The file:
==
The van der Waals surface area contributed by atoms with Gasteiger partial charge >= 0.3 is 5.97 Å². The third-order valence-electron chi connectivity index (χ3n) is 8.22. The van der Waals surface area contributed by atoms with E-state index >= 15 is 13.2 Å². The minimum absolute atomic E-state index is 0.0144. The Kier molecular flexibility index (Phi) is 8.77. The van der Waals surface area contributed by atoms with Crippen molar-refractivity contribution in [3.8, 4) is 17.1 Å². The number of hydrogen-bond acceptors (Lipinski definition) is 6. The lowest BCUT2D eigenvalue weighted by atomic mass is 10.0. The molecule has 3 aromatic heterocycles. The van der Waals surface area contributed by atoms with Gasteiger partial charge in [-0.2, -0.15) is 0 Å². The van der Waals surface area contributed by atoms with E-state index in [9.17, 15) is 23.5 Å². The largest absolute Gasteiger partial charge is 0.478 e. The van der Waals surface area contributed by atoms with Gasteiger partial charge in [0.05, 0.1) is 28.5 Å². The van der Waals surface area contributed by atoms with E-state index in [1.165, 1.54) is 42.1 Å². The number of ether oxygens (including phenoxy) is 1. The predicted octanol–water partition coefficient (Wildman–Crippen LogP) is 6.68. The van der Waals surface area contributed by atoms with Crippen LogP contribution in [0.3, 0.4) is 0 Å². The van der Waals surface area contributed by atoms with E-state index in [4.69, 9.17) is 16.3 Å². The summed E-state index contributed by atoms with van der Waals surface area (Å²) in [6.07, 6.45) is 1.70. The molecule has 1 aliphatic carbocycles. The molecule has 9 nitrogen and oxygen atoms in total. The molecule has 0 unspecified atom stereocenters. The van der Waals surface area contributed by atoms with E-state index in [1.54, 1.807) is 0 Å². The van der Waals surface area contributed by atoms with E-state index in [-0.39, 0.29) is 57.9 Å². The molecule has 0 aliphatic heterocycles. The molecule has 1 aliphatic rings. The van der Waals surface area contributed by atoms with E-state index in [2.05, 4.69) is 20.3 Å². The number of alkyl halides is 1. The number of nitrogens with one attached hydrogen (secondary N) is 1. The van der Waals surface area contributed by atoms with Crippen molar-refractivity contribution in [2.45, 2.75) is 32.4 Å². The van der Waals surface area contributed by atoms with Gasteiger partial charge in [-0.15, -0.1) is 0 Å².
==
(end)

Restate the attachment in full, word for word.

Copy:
The van der Waals surface area contributed by atoms with Gasteiger partial charge >= 0.3 is 5.97 Å². The third-order valence-electron chi connectivity index (χ3n) is 8.22. The van der Waals surface area contributed by atoms with E-state index >= 15 is 13.2 Å². The minimum absolute atomic E-state index is 0.0144. The Kier molecular flexibility index (Phi) is 8.77. The van der Waals surface area contributed by atoms with Crippen molar-refractivity contribution in [3.8, 4) is 17.1 Å². The number of hydrogen-bond acceptors (Lipinski definition) is 6. The lowest BCUT2D eigenvalue weighted by atomic mass is 10.0. The molecule has 3 aromatic heterocycles. The van der Waals surface area contributed by atoms with Gasteiger partial charge in [-0.2, -0.15) is 0 Å². The van der Waals surface area contributed by atoms with E-state index in [9.17, 15) is 23.5 Å². The largest absolute Gasteiger partial charge is 0.478 e. The van der Waals surface area contributed by atoms with Gasteiger partial charge in [0.05, 0.1) is 28.5 Å². The van der Waals surface area contributed by atoms with E-state index in [1.165, 1.54) is 42.1 Å². The number of ether oxygens (including phenoxy) is 1. The predicted octanol–water partition coefficient (Wildman–Crippen LogP) is 6.68. The van der Waals surface area contributed by atoms with Crippen LogP contribution in [0.3, 0.4) is 0 Å². The van der Waals surface area contributed by atoms with E-state index in [4.69, 9.17) is 16.3 Å². The summed E-state index contributed by atoms with van der Waals surface area (Å²) in [6.07, 6.45) is 1.70. The molecule has 1 aliphatic carbocycles. The molecule has 9 nitrogen and oxygen atoms in total. The molecule has 0 unspecified atom stereocenters. The van der Waals surface area contributed by atoms with E-state index in [1.54, 1.807) is 0 Å². The van der Waals surface area contributed by atoms with E-state index in [-0.39, 0.29) is 57.9 Å². The molecule has 0 aliphatic heterocycles. The molecule has 1 aliphatic rings. The van der Waals surface area contributed by atoms with E-state index in [2.05, 4.69) is 20.3 Å². The number of alkyl halides is 1. The number of nitrogens with one attached hydrogen (secondary N) is 1. The van der Waals surface area contributed by atoms with Crippen molar-refractivity contribution in [2.45, 2.75) is 32.4 Å². The van der Waals surface area contributed by atoms with Gasteiger partial charge in [-0.15, -0.1) is 0 Å².